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For Yorkshire ‘the Scandinavian centuries were a defining period’

Stewart Arnold writes:

Matthew Townend, a Reader of English and Related Literature at York University, has just published a book ‘Viking Age Yorkshire’ which I can thoroughly recommend as a hugely useful addition to the growing literature on the history of Yorkshire. Worth a read!

I attended a lecture by Dr. Townend in the Mansion House, York yesterday as part of the city’s Jorvik Viking Festival which picked up several interesting extracts from his book and started to answer a few questions about Viking age Yorkshire.

It’s impossible to summarise everything, after all the book runs to over 300 pages, but a few things stood out to me.

Firstly, although the name’ Yorkshire’ is a slight anachronism when it comes to Viking Age history (‘Yorkshire’ is not mentioned until the 11th century), the area or political unit it designates is not.

Secondly, having been established as a Viking kingdom for around 200 years, ‘Yorkshire’ was conquered and settled by the Anglo-Saxons or the ‘English’ as they called themselves. Essentially, ‘Yorkshire’ was colonised by the English from around the mid 10th century. A process that continued to the period of the ‘Harrying’ over a hundred years later.

Thirdly, there is no evidence that the Vikings gathered in Jorvik for an assembly or  þing (thing). However, although now lost, Yorkshire ‘boasted at least one example’ of this: a site named Tingwala or Thingwala near Whitby, recorded in the 12th century but now lost. It is not beyond imagination therefore to think that a Viking parliament or þing for Yorkshire may well have existed.

Fourthly, Dr. Townend concludes ‘the Scandinavian centuries were a defining period, not only on account of the events and developments of the period itself, but also for the regional sense of self, and sense of difference, which the period consolidated and bequeathed.’

All in all a fascinating lecture.




The Redcar conundrum

Chair of the Yorkshire Devolution Movement, Nigel Sollitt, writes:

As the general election approaches and candidates are selected across the country, the situation in Redcar throws up an interesting anomaly. The two recently formed regionalist parties, Yorkshire First (YF) and the North East Party (NEP) on the face of it could both be expected to put up candidates in the Redcar constituency. Both parties campaign for devolved power but whereas YF believes Redcar should be represented by a Yorkshire Parliament, NEP have plans to bring the people of Redcar under the same parliament as those of Newcastle.

The situation has arisen due to two measures imposed by the government, the Local Government Act 1972 (LGA1972), which restructured the boundaries of areas administered by local authorities, and the creation of Government Regions (GRs).

LGA1972 did not abolish traditional counties. It is therefore fact that the traditional county of Yorkshire still exists and that any town, village or piece of land that was part of Yorkshire prior to that Act coming into force in 1974, such as Redcar, is still part of Yorkshire now. Unfortunately, because those local authorities refer to the areas they administer also as ‘counties’, it has caused much confusion over the word and many people now believe, wrongly, that it was traditional counties that were altered or even eliminated. Yorkshire has been particularly adversely affected by this.   We suffered the abominations of ‘Cleveland’ and ‘Humberside’, both now thankfully gone, along with parts of our county being placed under the administration of local authorities bearing such names as ‘County Durham’, ‘Cumbria’ or even ‘Lancashire’ and ‘Greater Manchester’!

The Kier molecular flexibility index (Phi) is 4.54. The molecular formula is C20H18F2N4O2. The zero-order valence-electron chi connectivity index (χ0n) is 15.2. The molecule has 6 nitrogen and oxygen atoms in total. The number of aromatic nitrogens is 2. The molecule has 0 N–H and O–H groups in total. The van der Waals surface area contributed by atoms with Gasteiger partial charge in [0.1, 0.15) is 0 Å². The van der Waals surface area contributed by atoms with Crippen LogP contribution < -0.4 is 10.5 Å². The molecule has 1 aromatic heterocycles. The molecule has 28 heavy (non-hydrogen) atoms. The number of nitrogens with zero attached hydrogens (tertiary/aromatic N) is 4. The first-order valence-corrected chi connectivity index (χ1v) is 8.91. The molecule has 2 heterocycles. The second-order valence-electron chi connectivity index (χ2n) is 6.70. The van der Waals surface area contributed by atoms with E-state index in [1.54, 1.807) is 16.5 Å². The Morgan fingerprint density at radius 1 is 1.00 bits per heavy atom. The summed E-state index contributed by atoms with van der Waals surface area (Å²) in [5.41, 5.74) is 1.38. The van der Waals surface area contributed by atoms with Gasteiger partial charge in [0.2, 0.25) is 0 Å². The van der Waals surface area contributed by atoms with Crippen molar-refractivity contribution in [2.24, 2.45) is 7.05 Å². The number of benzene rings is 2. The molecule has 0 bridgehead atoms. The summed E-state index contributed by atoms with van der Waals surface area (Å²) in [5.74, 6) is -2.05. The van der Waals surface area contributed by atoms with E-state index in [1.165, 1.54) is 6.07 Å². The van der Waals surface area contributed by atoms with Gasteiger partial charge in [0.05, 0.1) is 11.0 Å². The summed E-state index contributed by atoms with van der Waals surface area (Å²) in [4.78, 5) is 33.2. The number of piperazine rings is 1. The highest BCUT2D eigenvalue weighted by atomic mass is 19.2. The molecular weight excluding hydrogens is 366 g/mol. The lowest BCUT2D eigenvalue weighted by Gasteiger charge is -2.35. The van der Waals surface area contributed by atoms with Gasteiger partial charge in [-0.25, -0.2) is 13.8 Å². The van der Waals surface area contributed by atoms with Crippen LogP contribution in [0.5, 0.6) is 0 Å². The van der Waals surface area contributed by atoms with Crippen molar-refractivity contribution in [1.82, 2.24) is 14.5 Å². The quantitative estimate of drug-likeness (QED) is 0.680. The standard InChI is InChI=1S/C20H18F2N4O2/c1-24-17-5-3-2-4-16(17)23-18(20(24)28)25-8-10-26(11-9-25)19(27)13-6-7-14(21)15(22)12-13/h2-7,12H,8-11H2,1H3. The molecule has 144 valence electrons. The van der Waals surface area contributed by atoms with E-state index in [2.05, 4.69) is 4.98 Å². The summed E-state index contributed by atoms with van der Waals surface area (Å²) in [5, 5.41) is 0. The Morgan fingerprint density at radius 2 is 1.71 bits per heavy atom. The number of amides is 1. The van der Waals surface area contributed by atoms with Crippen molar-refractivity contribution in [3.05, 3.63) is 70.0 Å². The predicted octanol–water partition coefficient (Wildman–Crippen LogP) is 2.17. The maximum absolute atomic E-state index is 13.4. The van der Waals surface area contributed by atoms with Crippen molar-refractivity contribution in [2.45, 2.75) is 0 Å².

The introduction of GRs complicated the situation further. Again, the government paid no respect to the loyalties and identities of people when they decided which local authority areas would be included in which GR and as a consequence of this, parts of Yorkshire such as Saddleworth, West Craven and Sedbergh & Dentdale found themselves in the North West GR whilst former Startforth Rural District, South Stockton, Middlesbrough and Redcar & Cleveland were placed in the GR of the North East.

The overall effect of this Westminster meddling is that, instead of Yorkshire being a clearly identifiable integral entity in all respects as it should be, the government has fragmented traditional Yorkshire between various alien local authorities and unnatural ‘regions’, thereby administratively separating Tykes of many settlements from the bulk of their historic homeland and county brethren in the GR of Yorkshire & the Humber. But despite the name of the GR or local authority, those places all remain parts of Yorkshire, including Redcar & Cleveland !

Redcar is situated in the territory of the former Brythonic kingdom of Ebrauc, the first of the ancient kingdoms to become part of the Anglo kingdom of Deira, the original name for Yorkshire . It has therefore been an intrinsic part of the heritage, culture, and history of Yorkshire for fourteen centuries. Compare such depth of identity to the mere twenty years since the North East GR was imposed upon the people of Redcar and it clearly puts into perspective where the loyalty and identity of Redcar folk lay! This is demonstrated by such facts as every year on 1st August they fervently celebrate Yorkshire day and last year actually hosted the Yorkshire Ridings Society for their Yorkshire Day ceremonies , that they proudly support Yorkshire County Cricket Club and that since LGA1972 there have been many calls from Redcar for the area to be returned to Yorkshire administration including Councillor Chris Abbott’s call for all south Teesside to embrace their Yorkshire heritage and Councillor Tristan Learoyd’s call just last month for a referendum for Redcar & Cleveland to have closer Yorkshire ties rather than joining a combined Tees Valley authority with which nobody identifies .